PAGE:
The Battlefield Health and Trauma (BHT) Research Institute has been operating at Fort Sam Houston, Texas since August 2010 as part of the Department of Defense’s (DoD) 2005 Base Realignment and Closure (BRAC). Photo by Steven Galvan
By Steven Galvan, Public Affairs Officer
U.S. Army Institute of Surgical Research
06 FEB 2012
The Battlefield Health and Trauma (BHT) Research Institute has been operating at Fort Sam Houston, Texas since August 2010 as part of the Department of Defense’s (DoD) 2005 Base Realignment and Closure (BRAC). The BHT is composed of the U.S. Army Institute of Surgical Research (ISR), Naval Medical Research Unit (NAMRU) San Antonio and the Air Force Dental Evaluation and Consultation Service (DECS).
Before the collocation of the tri-service BHT, the Air Force DECS was located at Great Lakes, Ill., and two units (the combat casualty care research sub-function of the Naval Medical Research Center from Forest Glen, Md., and the Naval Institute for Dental and Biochemical Research from Great Lakes, Ill.) joined to create NAMRU San Antonio.
Also as part of BRAC 2005, the ISR (collocated with the Brook Army Medical Center and the site of the BHT) gained the combat casualty care research sub-function of Walter Reed Army Institute of Research, the Army Dental Trauma Research Detachment (a subordinate command to the ISR), both from Forest Glen, Md., and the Army Medical Research Detachment from Brooks City-Base, Texas.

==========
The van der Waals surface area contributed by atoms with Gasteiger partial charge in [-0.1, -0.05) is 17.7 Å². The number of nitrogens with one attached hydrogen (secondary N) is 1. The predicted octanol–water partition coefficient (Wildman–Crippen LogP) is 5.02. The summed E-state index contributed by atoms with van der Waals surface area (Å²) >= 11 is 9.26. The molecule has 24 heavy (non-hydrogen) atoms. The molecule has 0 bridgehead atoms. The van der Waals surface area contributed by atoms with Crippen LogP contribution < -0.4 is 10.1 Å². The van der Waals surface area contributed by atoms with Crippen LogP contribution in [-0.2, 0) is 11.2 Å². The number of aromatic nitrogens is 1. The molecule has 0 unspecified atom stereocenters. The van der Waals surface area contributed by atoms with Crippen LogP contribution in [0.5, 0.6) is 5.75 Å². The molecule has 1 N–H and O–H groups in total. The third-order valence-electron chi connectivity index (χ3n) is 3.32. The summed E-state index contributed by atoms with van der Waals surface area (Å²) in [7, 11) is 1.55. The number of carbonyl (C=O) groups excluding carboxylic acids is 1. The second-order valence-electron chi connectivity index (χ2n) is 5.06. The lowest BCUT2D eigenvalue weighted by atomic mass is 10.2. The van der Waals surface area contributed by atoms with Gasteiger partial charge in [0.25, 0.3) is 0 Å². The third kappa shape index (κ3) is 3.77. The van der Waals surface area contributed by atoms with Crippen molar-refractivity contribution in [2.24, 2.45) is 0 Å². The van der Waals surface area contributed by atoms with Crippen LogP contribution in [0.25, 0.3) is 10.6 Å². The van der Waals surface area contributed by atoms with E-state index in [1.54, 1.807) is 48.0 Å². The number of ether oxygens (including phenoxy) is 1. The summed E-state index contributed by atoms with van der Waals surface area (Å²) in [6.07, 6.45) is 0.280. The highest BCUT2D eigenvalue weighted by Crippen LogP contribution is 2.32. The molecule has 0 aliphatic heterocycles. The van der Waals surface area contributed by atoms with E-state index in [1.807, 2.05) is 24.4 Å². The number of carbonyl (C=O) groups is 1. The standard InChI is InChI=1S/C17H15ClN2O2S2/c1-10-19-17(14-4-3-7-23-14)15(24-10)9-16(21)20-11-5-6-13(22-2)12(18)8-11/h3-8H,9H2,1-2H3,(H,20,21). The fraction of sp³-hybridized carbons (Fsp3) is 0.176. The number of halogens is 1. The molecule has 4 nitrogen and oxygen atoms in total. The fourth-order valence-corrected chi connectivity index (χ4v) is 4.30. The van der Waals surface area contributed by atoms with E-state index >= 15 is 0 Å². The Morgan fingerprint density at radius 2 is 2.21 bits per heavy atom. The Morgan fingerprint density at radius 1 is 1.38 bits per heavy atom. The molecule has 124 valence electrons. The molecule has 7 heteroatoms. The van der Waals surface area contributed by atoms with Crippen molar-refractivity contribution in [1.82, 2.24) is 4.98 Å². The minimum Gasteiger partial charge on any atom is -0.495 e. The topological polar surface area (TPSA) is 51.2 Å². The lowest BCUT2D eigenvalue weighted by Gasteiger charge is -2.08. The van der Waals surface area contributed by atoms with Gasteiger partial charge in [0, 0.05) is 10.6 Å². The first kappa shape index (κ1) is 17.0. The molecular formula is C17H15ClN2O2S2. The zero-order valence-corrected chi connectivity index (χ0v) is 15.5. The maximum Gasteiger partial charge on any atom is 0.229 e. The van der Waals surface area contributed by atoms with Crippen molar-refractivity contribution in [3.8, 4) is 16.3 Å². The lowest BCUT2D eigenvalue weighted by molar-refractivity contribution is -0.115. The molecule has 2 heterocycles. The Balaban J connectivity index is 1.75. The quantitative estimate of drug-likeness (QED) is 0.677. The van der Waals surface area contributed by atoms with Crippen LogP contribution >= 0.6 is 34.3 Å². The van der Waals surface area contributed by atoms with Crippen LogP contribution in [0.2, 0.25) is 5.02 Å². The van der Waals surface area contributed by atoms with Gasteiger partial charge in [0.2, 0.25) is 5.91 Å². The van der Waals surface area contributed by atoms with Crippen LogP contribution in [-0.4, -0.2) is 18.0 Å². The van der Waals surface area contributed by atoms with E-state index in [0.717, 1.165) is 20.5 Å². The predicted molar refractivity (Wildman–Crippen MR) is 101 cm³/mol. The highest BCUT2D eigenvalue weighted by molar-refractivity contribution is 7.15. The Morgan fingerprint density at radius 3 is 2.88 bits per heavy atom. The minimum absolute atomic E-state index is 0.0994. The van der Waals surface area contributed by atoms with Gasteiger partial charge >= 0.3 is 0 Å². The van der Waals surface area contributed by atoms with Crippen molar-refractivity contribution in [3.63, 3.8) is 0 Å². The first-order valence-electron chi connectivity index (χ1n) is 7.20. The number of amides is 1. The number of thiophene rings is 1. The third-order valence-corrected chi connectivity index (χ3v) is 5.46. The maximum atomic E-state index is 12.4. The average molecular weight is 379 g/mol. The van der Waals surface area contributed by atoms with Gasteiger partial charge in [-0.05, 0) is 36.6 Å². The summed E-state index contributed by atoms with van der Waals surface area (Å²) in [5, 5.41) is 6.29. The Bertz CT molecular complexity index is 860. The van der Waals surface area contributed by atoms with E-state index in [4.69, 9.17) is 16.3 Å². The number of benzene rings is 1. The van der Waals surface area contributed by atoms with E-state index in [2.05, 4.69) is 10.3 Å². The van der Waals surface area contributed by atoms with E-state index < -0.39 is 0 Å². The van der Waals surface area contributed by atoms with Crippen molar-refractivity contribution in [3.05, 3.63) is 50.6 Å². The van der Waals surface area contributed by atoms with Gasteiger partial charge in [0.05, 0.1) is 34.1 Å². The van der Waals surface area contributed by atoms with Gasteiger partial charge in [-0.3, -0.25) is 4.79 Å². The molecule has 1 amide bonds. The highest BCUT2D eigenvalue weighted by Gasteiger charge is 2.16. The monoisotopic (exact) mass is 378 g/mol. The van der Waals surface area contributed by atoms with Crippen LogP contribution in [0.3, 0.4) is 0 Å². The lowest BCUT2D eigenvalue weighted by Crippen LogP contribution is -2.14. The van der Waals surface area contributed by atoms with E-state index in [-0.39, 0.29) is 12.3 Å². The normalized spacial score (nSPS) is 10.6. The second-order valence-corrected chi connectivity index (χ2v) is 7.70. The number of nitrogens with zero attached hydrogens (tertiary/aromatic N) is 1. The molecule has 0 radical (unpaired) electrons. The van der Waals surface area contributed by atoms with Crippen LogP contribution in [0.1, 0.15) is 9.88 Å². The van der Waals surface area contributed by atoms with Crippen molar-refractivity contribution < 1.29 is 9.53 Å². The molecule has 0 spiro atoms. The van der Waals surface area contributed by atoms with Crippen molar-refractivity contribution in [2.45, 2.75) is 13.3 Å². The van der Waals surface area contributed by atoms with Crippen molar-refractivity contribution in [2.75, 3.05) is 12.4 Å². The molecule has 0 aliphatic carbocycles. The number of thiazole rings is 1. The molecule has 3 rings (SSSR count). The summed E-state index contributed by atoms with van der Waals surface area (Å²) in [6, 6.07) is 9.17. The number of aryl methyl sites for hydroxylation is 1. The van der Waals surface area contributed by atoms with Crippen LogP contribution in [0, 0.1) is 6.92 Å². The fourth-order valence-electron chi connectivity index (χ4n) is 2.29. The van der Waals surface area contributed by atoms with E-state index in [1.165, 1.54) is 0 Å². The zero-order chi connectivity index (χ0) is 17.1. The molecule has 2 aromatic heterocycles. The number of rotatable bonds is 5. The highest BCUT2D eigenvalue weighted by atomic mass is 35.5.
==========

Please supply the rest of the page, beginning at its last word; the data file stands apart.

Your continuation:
BRAC is the method that the DoD uses to reorganize its installation infrastructure to more efficiently and effectively support forces, increase operational readiness and facilitate new ways of doing business. “The BHT was created to remove redundancy and create a synergy in combat casualty care research,” said Col. (Dr.) Lorne H. Blackbourne, Commander of the U.S. Army Institute of Surgical Research.
“We’ve been able to do that and we’re always looking at ways that we can optimize combat casualty care.”
The Commander of the Dental Trauma and Research Detachment, Col. (Dr.) Robert G. Hale agrees that collocating the Army, Navy and Air Force in one area has been beneficial to combat casualty care research. “There’s no way that we could have done the scope of research that we are doing today if we would have remained in different geographical locations,” he said. “It has changed our mission and scope of what we can do.”
The ISR Director of Research, Combat Casualty Care, David G. Baer, Ph.D., said that the proximity of the research units has opened the opportunities for future research projects. “Bringing the units together to the same campus has increased our abilities to work together and has increased our awareness of each other’s research focus,” said Baer.
“It has led to collaboration on many projects that have saved time and money to create effectiveness.”
Combat casualty care research projects that are being worked together include studies of pre-hospital and en-route patient care from the battlefield. Of the many pre-hospital collaborative studies being conducted at the BHT, some of these studies include tourniquets and other devices to stop hemorrhage, automated monitoring and decision support devices for battlefield critical care, burn resuscitation for the combat injured and devices to keep patients warm.
“Working together gives us the potential to improve combat casualty care,” said Blackbourne. “Everything that we are doing is for the combat wounded. The future of combat casualty care is a joint venture to effectively accelerate innovation and provide world class care to combat casualties.”